Quality of Ecology Across Urban Manchester
Although it has had city status since 1853, Manchester has seen significant growth in recent times, with the population rising by 19% in 2021 alone. Following distinct investment, it now stands a chance of rivalling London as the country’s biggest and best source of revenue, and with a vast cultural influence through football teams, bands and various public figures, the city of Manchester continues to build on recent successes and thrive more than ever before.
As the third most urbanised part of the UK, it comes as no surprise to learn that green areas across the city of Manchester are limited. Natural sections of the city do exist, however, and it will be the job of the local council to protect and retain as many as possible. Not only that, but the emphasis also applies to the animals and plants in the vicinity and wider Greater Manchester that are considered rare or valuable, such as badgers, barn owls, bats, brown hares, great crested newts and water voles.
Measures in Place to Protect Listed Species
A chosen destination for a habitat will be decided using a handful of factors, including the local climate, the possibilities for forming habitats or creating new habitats, and the situation in regard to prey in the corresponding area. While some protected species are particular about choosing a location as a habitat, others aren’t as picky, meaning that you could see bats in almost any part of the country including Manchester, but many other species are far more difficult to spot.
The Conservation of Habitats and Species Regulations 2017 and the Wildlife and Countryside Act 1981 are the two primary pieces of legislation that are designed to defend named species of animals and plants. In addition, the laws are supported by the input of relevant organisations, such as the Chartered Institute of Ecology and Environmental Management (CIEEM), the Department for Environment, Food and Rural Affairs (DEFRA), Natural England and the local wildlife trust – in the case of Manchester, that would be the Lancashire, Manchester & North Merseyside Wildlife Trust. Developers hold the highest likelihood for interference caused by protected species, and as a result, the necessary ecology surveys are needed to put the minds of the local authorities at ease and bolster any otherwise uncertain planning applications.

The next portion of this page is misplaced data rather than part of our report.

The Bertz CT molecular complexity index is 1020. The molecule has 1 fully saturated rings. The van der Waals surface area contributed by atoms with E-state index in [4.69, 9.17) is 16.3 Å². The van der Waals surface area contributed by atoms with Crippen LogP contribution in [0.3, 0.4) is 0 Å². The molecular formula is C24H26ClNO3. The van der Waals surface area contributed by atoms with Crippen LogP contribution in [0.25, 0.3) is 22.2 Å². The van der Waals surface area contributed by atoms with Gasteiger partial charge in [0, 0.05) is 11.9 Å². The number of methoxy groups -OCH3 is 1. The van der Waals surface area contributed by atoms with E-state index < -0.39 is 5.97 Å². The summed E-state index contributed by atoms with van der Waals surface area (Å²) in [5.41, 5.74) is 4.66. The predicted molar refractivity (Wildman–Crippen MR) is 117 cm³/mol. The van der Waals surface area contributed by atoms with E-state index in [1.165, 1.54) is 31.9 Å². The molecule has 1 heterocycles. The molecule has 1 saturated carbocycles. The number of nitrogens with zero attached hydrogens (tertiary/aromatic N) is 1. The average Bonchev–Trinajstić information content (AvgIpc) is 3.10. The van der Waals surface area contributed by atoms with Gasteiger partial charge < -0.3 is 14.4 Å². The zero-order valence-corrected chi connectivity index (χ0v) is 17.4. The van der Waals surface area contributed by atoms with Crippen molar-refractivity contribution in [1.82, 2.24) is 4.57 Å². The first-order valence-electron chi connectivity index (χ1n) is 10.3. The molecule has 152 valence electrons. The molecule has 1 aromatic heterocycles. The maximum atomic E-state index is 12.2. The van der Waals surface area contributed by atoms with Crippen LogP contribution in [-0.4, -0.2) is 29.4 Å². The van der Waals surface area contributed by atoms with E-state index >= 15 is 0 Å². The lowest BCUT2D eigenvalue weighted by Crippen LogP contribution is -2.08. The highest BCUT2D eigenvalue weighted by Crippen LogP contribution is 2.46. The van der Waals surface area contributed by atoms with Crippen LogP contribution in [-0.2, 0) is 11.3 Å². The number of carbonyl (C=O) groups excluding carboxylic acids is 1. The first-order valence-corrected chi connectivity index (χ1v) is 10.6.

Inspections to Guide Planning Decisions
Different types of ecological surveys are available to suit various purposes. In terms of achieving an overview of the site’s biodiversity and the full range of listed animals and plants present, an ecological impact assessment (EcIA) may suffice. More often than not, however, the recommended first step in the ecological survey process would be to stage a preliminary ecological appraisal (PEA) / extended phase 1 habitat survey.
All protected species on the development site in question will be identified during preliminary ecological appraisals, and if there is a need for further surveys, the ecological consultant will suggest that they be conducted before recommending that the local planning authority grants planning consent. It is possible for sufficient evidence to be taken from the PEA or for no protected species to be present, but if this isn’t the case, protected species surveys could include great crested newt surveys, reptile surveys or water vole surveys for animals or any number of invasive species surveys for plants.
Of all ecology surveys, bat surveys are often the most common due to widespread bat populations, involving a preliminary roost assessment and bat emergence survey. As soon as all ecology services have been completed, the ecological surveyor will begin producing an ecology report to detail the information retrieved from the assessment, offer ecological advice, outline potential impacts on natural assets, and show consideration to environmental management, project management and the planning process. Providing satisfactory mitigation or compensation measures are viable, the ecology survey report should be sufficient to point the local planning authorities toward confirming a successful planning application.
Speak to Our Established Team
With many years’ experience, expert co-ordination and coverage all over Greater Manchester and wider North West England, the ecology team at Arbtech is the preferred choice for professional and private clients. Our full range of ecology services extends across ecological impact assessments, preliminary ecological appraisals, invasive species surveys and protected species surveys such as preliminary roost assessments for roosting bats, giving us the ability to turn our hand to any potential impacts affecting planning.
If you decide to tap into the extensive experience of our team, get in touch today and receive a free quote for an ecology survey on your Manchester development site. You can email us, call us or fill out a quote form on our website, and from there, we will be able to create a quote that reflects your site and project. On the date chosen between you and our administration team, an ecological survey will be carried out on your site, and with the corresponding report, we will be able to assist with your application for planning consent to the local council.